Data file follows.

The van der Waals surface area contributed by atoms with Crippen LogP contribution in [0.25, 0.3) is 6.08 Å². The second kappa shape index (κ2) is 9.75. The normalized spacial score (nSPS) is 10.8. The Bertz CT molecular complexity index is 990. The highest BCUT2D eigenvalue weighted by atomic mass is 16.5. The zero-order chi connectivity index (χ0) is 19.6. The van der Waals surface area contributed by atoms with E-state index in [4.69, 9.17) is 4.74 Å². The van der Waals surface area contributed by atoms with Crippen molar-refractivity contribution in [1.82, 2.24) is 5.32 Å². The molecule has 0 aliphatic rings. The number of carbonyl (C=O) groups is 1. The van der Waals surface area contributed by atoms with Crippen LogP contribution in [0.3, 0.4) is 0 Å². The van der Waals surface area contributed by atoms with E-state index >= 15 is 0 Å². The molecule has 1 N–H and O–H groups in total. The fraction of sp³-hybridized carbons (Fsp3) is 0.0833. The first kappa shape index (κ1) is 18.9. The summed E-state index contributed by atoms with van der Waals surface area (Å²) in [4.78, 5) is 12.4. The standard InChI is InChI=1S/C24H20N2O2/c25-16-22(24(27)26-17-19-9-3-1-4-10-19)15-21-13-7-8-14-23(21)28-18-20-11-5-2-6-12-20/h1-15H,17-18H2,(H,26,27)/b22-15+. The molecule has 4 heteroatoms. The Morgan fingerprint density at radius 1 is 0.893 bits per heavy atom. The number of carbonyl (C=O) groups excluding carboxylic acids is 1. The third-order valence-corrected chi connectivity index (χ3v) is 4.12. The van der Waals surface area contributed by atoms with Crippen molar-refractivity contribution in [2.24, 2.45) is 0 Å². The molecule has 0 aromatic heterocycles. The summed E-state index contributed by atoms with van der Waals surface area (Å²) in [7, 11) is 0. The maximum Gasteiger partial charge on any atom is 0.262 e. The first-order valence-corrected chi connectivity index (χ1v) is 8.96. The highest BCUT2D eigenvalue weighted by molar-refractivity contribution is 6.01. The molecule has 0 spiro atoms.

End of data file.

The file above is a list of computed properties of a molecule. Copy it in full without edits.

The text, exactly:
The van der Waals surface area contributed by atoms with Crippen LogP contribution in [0.25, 0.3) is 6.08 Å². The second kappa shape index (κ2) is 9.75. The normalized spacial score (nSPS) is 10.8. The Bertz CT molecular complexity index is 990. The highest BCUT2D eigenvalue weighted by atomic mass is 16.5. The zero-order chi connectivity index (χ0) is 19.6. The van der Waals surface area contributed by atoms with E-state index in [4.69, 9.17) is 4.74 Å². The van der Waals surface area contributed by atoms with Crippen molar-refractivity contribution in [1.82, 2.24) is 5.32 Å². The molecule has 0 aliphatic rings. The number of carbonyl (C=O) groups is 1. The van der Waals surface area contributed by atoms with Crippen LogP contribution in [0.3, 0.4) is 0 Å². The van der Waals surface area contributed by atoms with E-state index >= 15 is 0 Å². The molecule has 1 N–H and O–H groups in total. The fraction of sp³-hybridized carbons (Fsp3) is 0.0833. The first kappa shape index (κ1) is 18.9. The summed E-state index contributed by atoms with van der Waals surface area (Å²) in [4.78, 5) is 12.4. The standard InChI is InChI=1S/C24H20N2O2/c25-16-22(24(27)26-17-19-9-3-1-4-10-19)15-21-13-7-8-14-23(21)28-18-20-11-5-2-6-12-20/h1-15H,17-18H2,(H,26,27)/b22-15+. The molecule has 4 heteroatoms. The Morgan fingerprint density at radius 1 is 0.893 bits per heavy atom. The number of carbonyl (C=O) groups excluding carboxylic acids is 1. The third-order valence-corrected chi connectivity index (χ3v) is 4.12. The van der Waals surface area contributed by atoms with Crippen molar-refractivity contribution in [2.24, 2.45) is 0 Å². The molecule has 0 aromatic heterocycles. The summed E-state index contributed by atoms with van der Waals surface area (Å²) in [7, 11) is 0. The maximum Gasteiger partial charge on any atom is 0.262 e. The first-order valence-corrected chi connectivity index (χ1v) is 8.96. The highest BCUT2D eigenvalue weighted by molar-refractivity contribution is 6.01. The molecule has 0 spiro atoms.